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The student news site of Wando High School

Tribal Tribune

The student news site of Wando High School

Tribal Tribune

The student news site of Wando High School

Tribal Tribune

Six months of vacation, twice a year

Students prep for area boom: tourist season
Livi Ralston
Senior Ava Casey teaches a crowd about the fish that swim in the big tank at the South Carolina Aquarium. “I love the tourism aspect of my job because we get new people everyday and it is really interesting to meet new people and see different cultures,” Casey said.

The boarding doors open. Passengers flood off the plane and onto the jet bridge. They grab their bags from the carousel and exit the airport. At the same time, a barrage of travelers disembark Royal Caribbean’s Vision of the Seas, and flood the streets of downtown Charleston.

They are just some of the 7 million travelers that visit Charleston each year. This is a whopping 175 times the population of the peninsula. Charleston-based travel advisor Matt Walker, from Caribbean Recess, has identified the busiest times of travel in the Charleston area.

“Spring Break is number one and the first two weeks of June would be number two. Bookings are through the roof. It’s just such a consolidated time. This year for example Easter was so early on the calendar, almost everyone in the country had spring break last week. It just opens the floodgates,” Walker said.

Walker explains that the majority of tourists over Spring Break are families with young children.

“If you are not a spring-breaking family, [Spring Break] was not the time to travel. You only traveled [if] you just had children that are school-aged or you are a teacher, that was the time that you had to go. Likewise, when people get out of school, those first two weeks of June are just super popular weeks to travel,” Walker said.

Junior Annabelle Waters is a host at Mount Pleasant’s popular restaurant, Mellow Mushroom. Working over Spring Break, Waters first hand experienced the chaos that this season brought.

“It gets pretty stressful because it gets busy and a lot of big groups come in and it’s hard to seat the big groups and all the servers get stressed out so then I’m stressed out,” Waters said.

In the midst of one of the Lowcountry’s busiest tourist weeks, Waters became overwhelmed with the sudden flood of people.

“It’s harder to find a table for everyone especially when the servers are small because a few of them won’t take them… It definitely makes [us] more money but it’s a lot of stress on all the workers,” Waters said.

Senior Annabelle Waters talks with her coworker and plans out strategies
to combat the restauraunt chaos at Mellow Mushroom. “I love working
here, the manement is amazing and my coworkers makes everyday so
fun,” Waters said. (Livi Ralston)

While many local businesses such as Mellow Mushroom are designed to handle local crowds, businesses such as the South Carolina Aquarium depend on tourism. Senior Ava Casey is a mentor for the aquarium’s high school internship program.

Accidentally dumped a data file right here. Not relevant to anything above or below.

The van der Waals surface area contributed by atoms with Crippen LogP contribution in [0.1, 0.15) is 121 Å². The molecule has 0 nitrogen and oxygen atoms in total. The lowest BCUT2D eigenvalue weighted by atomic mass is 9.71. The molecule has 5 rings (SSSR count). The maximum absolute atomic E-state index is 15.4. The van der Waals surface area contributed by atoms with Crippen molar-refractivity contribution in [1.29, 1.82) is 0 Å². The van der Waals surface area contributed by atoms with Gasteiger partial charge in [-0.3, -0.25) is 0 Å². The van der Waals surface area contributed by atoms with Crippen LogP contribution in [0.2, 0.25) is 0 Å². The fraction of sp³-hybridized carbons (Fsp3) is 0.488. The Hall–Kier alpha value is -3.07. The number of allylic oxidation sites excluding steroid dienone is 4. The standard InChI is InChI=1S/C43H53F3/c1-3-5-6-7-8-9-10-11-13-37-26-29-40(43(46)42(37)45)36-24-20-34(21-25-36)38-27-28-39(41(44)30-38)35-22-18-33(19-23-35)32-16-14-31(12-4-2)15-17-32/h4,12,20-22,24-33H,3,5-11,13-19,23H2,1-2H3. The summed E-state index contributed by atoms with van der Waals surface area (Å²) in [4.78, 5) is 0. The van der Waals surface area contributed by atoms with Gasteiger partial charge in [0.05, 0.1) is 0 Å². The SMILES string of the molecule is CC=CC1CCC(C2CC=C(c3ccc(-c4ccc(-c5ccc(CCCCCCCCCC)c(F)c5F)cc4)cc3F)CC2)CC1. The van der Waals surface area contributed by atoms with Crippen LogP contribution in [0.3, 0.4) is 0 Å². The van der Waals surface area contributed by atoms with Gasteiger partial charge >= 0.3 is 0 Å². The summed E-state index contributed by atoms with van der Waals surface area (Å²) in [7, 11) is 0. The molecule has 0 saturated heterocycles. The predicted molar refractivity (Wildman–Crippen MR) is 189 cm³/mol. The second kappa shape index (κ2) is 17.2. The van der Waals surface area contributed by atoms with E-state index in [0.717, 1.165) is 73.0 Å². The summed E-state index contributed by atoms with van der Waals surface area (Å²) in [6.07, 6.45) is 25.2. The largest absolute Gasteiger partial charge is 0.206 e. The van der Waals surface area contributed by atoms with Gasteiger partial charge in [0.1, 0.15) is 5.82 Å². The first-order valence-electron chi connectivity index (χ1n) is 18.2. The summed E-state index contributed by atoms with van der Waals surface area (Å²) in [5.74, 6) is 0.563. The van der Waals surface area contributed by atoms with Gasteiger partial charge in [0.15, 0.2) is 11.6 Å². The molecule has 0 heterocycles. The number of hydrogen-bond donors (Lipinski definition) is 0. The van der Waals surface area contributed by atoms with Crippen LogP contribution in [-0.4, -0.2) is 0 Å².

“The aquarium draws many visitors from all over which brings in revenue to support the aquarium’s education efforts, conservation events, research, and community involvement. We also need to keep up with the diets of our vast range of animals which is majorly supported by tourism,” Casey said.

In times like spring break and the summer, the aquarium often reaches maximum capacity of visitors. This can put a burden on the company’s workforce.

“Tourism can [cause] a stressful and chaotic environment. All our staff must be extra attentive to animals and alert on the floor. Animals can become anxious with large crowds and children can get separated from their families,” Casey said.

While Charleston becomes filled with tourists, many locals take advantage of the convenience of Spring Break and summer and travel around the globe.

“People from Charleston love both Europe and the Caribbean. It’s generally more accessible from the East Coast. Between laying over in Charlotte and Miami you can get to anywhere you want to go in the Caribbean[and] between Washington Dulles and NewYork you can get anywhere you want to go inEurope,” Walker said.

Despite the overflow of people, tourism is often vital to the economy. Small businesses thrive off of holiday-seeking travelers.

“In 2019, the world really complained about over-travel [and] overdominance of visitors in regions. In 2020 and 2021, when there was no one visiting…people stopped talking about over-tourism because they realized how vital it was to the local economy,” Walker said.

With this in mind, tourism has emerged to be a leading industry impacting our local economy. Local businesses survive off oftheir location in a tourist area.

“At the aquarium, we do our best to promote conservation behaviors and awareness in guests, so when we have more guests learning about how to conserve and protect our ecosystems, it benefits the biodiversity here in South Carolina. Tourism also keeps our staff engaged, interested, and on their

feet,” Casey said.

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